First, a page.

Tennis. Swimming. Tap dancing. Line dancing. Aerobics classes. Walking and walking and walking. My energizer-bunny mother was a proponent of exercise long before the benefits seemed to become a universal truth.
My mother lived a relatively healthy life until she died 15 years ago just a few months before her 100th birthday. She was adamant that physical activity was a major factor to her well-being and she tried to convince everyone close to her to get on her exercise bandwagon. I was reluctant, preferring to be somewhat of a sloth in my younger years.
My mother was the force behind my parents’ daily walks. They wouldn’t miss a day trekking through the streets of Winnipeg, even during the blusteriest of blustery winters. When my parents asked me to join them on their daily excursions, I declined, vigorously. I’m now a walker, trying to make up for lost time before my knee and hip joints rust.
A couple of bouts of breast cancer (in her 50s and later in her 70s) slowed my mother down, but just briefly. She lived well and she had a positive outlook as she aged. Did exercise contribute to her well-being? Absolutely.
Although exercise kept her vibrant both physically and mentally, it was just part of the reason she stayed young at heart. I credit another factor, an offshoot of her tennis playing that had nothing to do with endurance, flexibility, or agility. It was a surprising friendship with young women.
As she advanced into her mid-80s, my mother was unique among her contemporaries, physically active when most of her friends were sedentary.
Refusing to give up tennis, she decided to play with women who were much younger than her, some even younger than her children.
She became friends with these women beyond the tennis court. They invited her for lunch and coffee, including her in their get-togethers despite the difference in their ages.
As my mother became elderly, she needed a walker and could no longer play tennis. She expected her tennis friends to forget her, but they didn’t. They continued to welcome her into their social circle.
When she was in her 90s, she moved from her apartment into long-term care. She was thrilled when her younger friends still reached out to her.
Apparently, these women saw past my mother’s age. They recognized her for who she was: a woman with intellectual curiosity; a woman who cared about others; a woman who also happened to be good company.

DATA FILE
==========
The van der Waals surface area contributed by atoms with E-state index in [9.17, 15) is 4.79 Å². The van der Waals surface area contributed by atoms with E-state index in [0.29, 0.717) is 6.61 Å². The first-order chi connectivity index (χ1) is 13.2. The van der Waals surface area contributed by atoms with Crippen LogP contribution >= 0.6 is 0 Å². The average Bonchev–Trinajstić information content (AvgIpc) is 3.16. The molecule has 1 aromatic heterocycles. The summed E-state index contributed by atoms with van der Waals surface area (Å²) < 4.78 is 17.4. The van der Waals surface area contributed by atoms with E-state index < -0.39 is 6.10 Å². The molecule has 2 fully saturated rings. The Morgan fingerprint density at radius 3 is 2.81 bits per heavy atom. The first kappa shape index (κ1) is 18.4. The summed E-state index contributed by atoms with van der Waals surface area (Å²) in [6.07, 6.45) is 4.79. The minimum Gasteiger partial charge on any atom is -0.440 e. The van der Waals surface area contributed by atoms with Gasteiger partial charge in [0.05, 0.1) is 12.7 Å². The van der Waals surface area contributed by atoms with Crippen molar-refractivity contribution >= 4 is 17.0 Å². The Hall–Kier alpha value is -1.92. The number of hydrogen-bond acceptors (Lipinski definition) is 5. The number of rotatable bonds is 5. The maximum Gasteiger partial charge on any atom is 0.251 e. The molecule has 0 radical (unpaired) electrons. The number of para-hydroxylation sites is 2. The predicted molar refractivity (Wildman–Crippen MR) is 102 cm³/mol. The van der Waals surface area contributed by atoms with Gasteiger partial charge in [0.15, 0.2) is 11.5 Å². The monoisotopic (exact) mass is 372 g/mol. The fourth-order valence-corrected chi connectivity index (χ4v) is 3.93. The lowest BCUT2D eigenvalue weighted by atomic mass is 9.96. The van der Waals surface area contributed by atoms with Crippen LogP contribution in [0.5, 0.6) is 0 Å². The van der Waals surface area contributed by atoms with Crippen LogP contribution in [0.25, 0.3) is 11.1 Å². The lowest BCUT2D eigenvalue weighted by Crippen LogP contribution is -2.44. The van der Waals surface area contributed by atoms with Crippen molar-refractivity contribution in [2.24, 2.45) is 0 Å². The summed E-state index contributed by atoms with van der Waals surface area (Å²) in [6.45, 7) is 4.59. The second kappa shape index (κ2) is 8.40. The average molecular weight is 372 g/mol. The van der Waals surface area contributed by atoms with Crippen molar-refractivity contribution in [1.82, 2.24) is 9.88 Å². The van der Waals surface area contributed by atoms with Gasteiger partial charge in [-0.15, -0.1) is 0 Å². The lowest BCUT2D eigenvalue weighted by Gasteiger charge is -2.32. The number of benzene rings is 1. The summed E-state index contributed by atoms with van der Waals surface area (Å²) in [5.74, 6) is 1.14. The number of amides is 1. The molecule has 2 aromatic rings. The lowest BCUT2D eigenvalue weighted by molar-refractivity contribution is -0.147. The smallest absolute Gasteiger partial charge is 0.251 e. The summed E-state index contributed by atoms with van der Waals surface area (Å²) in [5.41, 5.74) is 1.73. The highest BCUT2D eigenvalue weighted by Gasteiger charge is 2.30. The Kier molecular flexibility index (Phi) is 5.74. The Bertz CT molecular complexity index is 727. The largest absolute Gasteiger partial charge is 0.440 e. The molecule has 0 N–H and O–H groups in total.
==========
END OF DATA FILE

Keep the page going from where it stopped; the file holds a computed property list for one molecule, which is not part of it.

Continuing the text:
Being with these friends seemed to transform my mother into her younger self: the tennis-playing, walking-through-blizzards, the no-one-can-hold- her-back self.
When she was with these younger women, she didn’t see herself as a frail old lady. Her physical state was just a glitch; it didn’t define her.
My mother was complicated. She challenged herself by staying on top of current events, but she also valued looking good. Even as she became elderly, she wouldn’t dream of going out without lipstick. And throughout her life, she loved fashion, especially vibrant colours. In many respects, she brightened up the room she was in.
With her 100th birthday just months ahead, she wanted a party to celebrate. She went into planning mode, compiling the guest list, picking the venue, and determining the format. Her children had little to say about the arrangements. That’s the way it had always been, and that’s the way she wanted it. Unfortunately, she didn’t make it to her milestone birthday.
Her vibrancy and optimism endured through the years. Her younger friends deserve part of the credit. So now with my old age looming ahead, I’m looking for young women who might consider being my friends.
The only prerequisite: they must be a good 20 to 30 years younger than me. I’ll be checking my email for applications.
Phyllis Shragge is a local writer, mother of five, and grandmother of five.